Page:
The second choice for my fledgling book club, reading Miriam Toews A Complicated Kindness was, for me, both a trip back in time and an other-world experience. Having grown up in a small town with small town people, and in a conservative Christian family with mostly conservative Christian friends, Toews world of East Village - a (not very) fictional village in Manitoba - both resonated and intrigued me.
Before I remembered that we're not suppose to read other reviews before our book club discussion, I read just one line from the Quill and Quire review that said "Reading A Complicated Kindness is like waking up at a crazy Bible camp." Having attend more than my share of Bible camp, and having loved every minute of it - even the part I couldn't quite articulate or integrate - I can say "yep, that's about right."
Naomi (Nomi) Nickel has all the familiar angst of an awkward younger sister (her big sister Tash's perfume was Love's Baby Soft - I haven't thought of that smell since 1984). All the internal drama of a virgin with a boyfriend. All the unreliability of an upset teenage narrator left to interpret life with little input from the adults in her life. All the complicated love of a family who loves deeply but not well. It's every woman's story, and she makes it all her own.
Part of what makes this story so uncanny is Toews' dance with language. The langauge of a skilled writer mixes that of an angry teenage narrator, an anachronistic father, and a village where 'the unwritten language of your people' often intermingles. Add in some good-ol' Bible thumping straight out of the King James, and East Village is a word-lover's paradise.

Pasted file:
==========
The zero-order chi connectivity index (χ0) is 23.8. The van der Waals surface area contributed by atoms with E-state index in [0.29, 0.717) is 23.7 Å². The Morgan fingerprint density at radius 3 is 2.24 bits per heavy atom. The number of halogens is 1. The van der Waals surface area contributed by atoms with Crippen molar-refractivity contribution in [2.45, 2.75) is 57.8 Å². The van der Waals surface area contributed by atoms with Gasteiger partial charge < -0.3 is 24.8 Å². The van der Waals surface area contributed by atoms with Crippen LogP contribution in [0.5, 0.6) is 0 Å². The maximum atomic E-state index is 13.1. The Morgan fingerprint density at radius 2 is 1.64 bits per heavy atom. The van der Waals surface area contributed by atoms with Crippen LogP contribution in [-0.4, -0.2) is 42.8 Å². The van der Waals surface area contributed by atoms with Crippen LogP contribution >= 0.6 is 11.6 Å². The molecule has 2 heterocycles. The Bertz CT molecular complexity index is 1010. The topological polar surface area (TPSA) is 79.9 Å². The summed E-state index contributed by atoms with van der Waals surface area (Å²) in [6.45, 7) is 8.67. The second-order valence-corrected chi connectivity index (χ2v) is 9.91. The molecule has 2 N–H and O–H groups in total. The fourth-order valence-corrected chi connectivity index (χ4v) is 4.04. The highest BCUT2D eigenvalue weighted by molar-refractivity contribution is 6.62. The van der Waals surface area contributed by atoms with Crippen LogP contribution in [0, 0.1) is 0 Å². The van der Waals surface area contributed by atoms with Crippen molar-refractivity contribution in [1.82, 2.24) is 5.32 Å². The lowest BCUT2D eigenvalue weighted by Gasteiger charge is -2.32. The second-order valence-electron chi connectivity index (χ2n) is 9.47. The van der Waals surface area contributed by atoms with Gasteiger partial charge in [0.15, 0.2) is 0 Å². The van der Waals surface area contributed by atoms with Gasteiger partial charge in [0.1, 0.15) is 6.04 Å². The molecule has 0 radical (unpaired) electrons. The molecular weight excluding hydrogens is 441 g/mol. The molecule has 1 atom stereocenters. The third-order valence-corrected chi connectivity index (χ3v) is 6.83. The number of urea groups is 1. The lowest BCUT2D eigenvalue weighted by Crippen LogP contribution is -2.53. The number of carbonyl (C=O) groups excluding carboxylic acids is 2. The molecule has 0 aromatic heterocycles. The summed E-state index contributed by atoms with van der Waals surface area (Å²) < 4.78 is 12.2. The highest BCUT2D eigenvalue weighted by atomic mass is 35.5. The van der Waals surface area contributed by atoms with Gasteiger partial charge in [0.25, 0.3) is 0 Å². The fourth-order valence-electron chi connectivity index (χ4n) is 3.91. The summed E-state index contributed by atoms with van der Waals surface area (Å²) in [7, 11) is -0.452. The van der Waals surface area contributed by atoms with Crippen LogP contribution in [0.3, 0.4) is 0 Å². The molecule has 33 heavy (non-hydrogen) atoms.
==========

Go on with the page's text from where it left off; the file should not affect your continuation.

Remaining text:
Narrator Nomi, an intelligent if not all that together girl, uses teenage language to express deep human emotion and experience that is simultaneously laugh out loud funny and heart-breaking. One sentence that particularly stuck with me: "It's raining questions around here. A person could drown in them."
Most of the story is of Nomi treading water in that sea of questions.
I just found out that Miriam Toews has written five other books. I hope to find them all in time for my holidays that start next week.
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NOT THE REVIEW PART OF THE POST:
Tonight was also my first time hosting the group and making dinner for everyone, and I went full-Mennonite. Or at least as full-Mennonite as someone who has only passing experience with strict Mennonites can get. We have agreed that our dinners will always be gluten-free (thanks ladies!) but my menu tonight would have been naturally gluten-free anyway:
- home-made coleslaw
- oven-roasted new potatoes
- grilled Mennonite sausage (of course!)
- bbq roasted chicken
- steeped, honey-sweetened iced tea
- gluten-free 1 2 3 4 cake cupcakes (based on this recipe from wikibooks, using gluten-free flour)
It was the kind of meal not many of us eat regularly - pretty meat heavy, and not a cooked veg in sight (I don't think that's very Mennonite - I just forgot), but was a lot of fun to share. There would have been a fight over the Mennonite sausages if we hadn't cut them into thirds. And the conversation was generous, vulnerable, fun and free - and honestly not all that focused on the book after the first few minutes.
I had dog-eared a question Nomi asks somewhere along the way 'If you were a disease, what would you be called and what would your symptoms be?" I had thought to ask the ladies of the club for their responses, but we were busy just enjoying each other's company.
I LOVE my new book club!